Legal commentators in the blogosphere (e.g. Nic Suzor, Technollama, Rebecca Tushnet, Venkat & Eric) have already offered some initial thoughts on the Ninth Circuit decision in MDY v. Blizzard. Since I talked about the district court opinion in this case in Chapter 9 of my book, I thought I'd post a few reactions too.
This post is going to be a bit on the long side, but that's only because the issues raised on this appeal are a bit tricky, meaning that I feel the need to lay a little doctrinal groundwork before getting to my thoughts about the case.
Though there was an interesting tortious interference decision in the appeal, I'm going to focus on the two copyright issues that were decided by the Ninth Circuit, one involving a claim that users of MDY's Glider program breached World of Warcraft (WoW)'s software license and the other claiming that users of MDY's Glider program violated the Digital Millennium Copyright Act (DMCA)'s prohibitions on circumventing technological protection measures that limit access to copyrighted works. This second claim focused on the operation of Blizzard's Warden program, which monitors a player's computer to see if it is running any unauthorized software.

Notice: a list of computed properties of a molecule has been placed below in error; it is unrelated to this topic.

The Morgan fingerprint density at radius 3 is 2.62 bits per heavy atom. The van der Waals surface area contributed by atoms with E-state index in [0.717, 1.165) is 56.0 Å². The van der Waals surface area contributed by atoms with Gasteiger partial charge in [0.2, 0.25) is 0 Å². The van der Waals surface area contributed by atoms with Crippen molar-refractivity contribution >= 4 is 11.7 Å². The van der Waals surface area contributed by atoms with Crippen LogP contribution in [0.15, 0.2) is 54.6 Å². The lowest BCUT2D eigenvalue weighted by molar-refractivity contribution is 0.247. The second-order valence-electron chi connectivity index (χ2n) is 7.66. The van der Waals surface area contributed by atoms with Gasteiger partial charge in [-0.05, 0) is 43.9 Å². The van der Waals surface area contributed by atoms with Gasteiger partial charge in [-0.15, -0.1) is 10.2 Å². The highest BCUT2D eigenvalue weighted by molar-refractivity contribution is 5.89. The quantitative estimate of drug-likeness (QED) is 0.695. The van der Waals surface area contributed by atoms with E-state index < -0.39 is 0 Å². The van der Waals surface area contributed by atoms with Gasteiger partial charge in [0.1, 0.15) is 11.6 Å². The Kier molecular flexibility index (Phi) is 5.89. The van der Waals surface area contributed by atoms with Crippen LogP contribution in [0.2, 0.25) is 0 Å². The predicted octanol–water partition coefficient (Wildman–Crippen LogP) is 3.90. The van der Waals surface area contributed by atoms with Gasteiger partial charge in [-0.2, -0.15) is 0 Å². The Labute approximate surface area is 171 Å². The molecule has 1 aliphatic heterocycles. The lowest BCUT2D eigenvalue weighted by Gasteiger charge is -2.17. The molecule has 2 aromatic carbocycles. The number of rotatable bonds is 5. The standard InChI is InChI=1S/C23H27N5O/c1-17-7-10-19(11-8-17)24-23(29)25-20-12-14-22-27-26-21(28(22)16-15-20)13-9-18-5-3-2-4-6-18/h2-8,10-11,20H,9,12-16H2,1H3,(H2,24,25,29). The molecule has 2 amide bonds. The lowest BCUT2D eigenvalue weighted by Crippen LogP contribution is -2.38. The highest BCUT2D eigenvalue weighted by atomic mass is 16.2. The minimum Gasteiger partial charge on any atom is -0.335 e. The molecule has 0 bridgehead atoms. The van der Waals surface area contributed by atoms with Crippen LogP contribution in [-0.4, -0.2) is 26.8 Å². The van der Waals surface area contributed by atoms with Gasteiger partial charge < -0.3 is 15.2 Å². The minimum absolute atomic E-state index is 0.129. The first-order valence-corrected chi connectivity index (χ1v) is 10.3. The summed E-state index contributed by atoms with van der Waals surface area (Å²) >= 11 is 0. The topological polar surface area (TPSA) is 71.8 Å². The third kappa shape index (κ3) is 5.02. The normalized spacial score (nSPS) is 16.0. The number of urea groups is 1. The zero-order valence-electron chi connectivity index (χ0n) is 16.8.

The appellate court essentially found in favor of MDY on the licensing issue, reversing the lower court, and in favor of Blizzard on the DMCA-Warden issue, affirming the lower court. That adds up to a win for Blizzard. That win could be reversed, in theory, if MDY pursues further appeals. An en banc review of the Ninth Circuit is possible and there's always the slim chance of getting the case reviewed by the United States Supreme Court.